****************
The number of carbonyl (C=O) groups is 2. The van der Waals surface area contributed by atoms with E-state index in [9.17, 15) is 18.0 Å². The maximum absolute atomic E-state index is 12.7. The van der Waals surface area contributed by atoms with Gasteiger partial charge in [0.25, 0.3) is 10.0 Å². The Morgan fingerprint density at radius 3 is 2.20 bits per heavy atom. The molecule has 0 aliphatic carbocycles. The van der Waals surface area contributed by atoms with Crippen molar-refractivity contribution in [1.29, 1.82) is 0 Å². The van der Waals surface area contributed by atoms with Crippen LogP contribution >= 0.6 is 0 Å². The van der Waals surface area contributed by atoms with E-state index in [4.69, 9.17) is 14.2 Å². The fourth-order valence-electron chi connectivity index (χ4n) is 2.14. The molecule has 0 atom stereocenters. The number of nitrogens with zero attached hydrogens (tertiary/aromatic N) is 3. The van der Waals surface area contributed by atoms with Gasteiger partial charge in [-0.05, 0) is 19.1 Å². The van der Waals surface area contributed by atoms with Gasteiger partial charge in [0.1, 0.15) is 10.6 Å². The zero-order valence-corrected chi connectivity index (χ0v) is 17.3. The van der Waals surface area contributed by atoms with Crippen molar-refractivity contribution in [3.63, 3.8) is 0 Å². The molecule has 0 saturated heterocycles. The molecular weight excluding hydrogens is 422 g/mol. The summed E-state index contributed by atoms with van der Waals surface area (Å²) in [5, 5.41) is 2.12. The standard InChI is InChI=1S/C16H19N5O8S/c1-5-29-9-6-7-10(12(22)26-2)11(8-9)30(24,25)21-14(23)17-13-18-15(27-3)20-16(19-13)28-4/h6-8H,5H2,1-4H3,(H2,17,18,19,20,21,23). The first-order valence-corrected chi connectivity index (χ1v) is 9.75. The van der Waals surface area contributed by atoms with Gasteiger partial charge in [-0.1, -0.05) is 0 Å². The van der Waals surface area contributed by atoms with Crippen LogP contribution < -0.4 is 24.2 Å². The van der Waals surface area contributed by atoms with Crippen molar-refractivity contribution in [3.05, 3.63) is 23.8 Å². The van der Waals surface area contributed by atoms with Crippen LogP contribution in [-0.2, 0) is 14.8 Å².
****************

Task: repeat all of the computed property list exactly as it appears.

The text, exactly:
The number of carbonyl (C=O) groups is 2. The van der Waals surface area contributed by atoms with E-state index in [9.17, 15) is 18.0 Å². The maximum absolute atomic E-state index is 12.7. The van der Waals surface area contributed by atoms with Gasteiger partial charge in [0.25, 0.3) is 10.0 Å². The Morgan fingerprint density at radius 3 is 2.20 bits per heavy atom. The molecule has 0 aliphatic carbocycles. The van der Waals surface area contributed by atoms with Crippen molar-refractivity contribution in [1.29, 1.82) is 0 Å². The van der Waals surface area contributed by atoms with Crippen LogP contribution >= 0.6 is 0 Å². The van der Waals surface area contributed by atoms with E-state index in [4.69, 9.17) is 14.2 Å². The fourth-order valence-electron chi connectivity index (χ4n) is 2.14. The molecule has 0 atom stereocenters. The number of nitrogens with zero attached hydrogens (tertiary/aromatic N) is 3. The van der Waals surface area contributed by atoms with Gasteiger partial charge in [-0.05, 0) is 19.1 Å². The van der Waals surface area contributed by atoms with Gasteiger partial charge in [0.1, 0.15) is 10.6 Å². The zero-order valence-corrected chi connectivity index (χ0v) is 17.3. The van der Waals surface area contributed by atoms with Crippen molar-refractivity contribution in [3.63, 3.8) is 0 Å². The molecule has 0 saturated heterocycles. The molecular weight excluding hydrogens is 422 g/mol. The summed E-state index contributed by atoms with van der Waals surface area (Å²) in [5, 5.41) is 2.12. The standard InChI is InChI=1S/C16H19N5O8S/c1-5-29-9-6-7-10(12(22)26-2)11(8-9)30(24,25)21-14(23)17-13-18-15(27-3)20-16(19-13)28-4/h6-8H,5H2,1-4H3,(H2,17,18,19,20,21,23). The first-order valence-corrected chi connectivity index (χ1v) is 9.75. The van der Waals surface area contributed by atoms with Gasteiger partial charge in [-0.1, -0.05) is 0 Å². The van der Waals surface area contributed by atoms with Crippen LogP contribution < -0.4 is 24.2 Å². The van der Waals surface area contributed by atoms with Crippen molar-refractivity contribution in [3.05, 3.63) is 23.8 Å². The van der Waals surface area contributed by atoms with Crippen LogP contribution in [-0.2, 0) is 14.8 Å².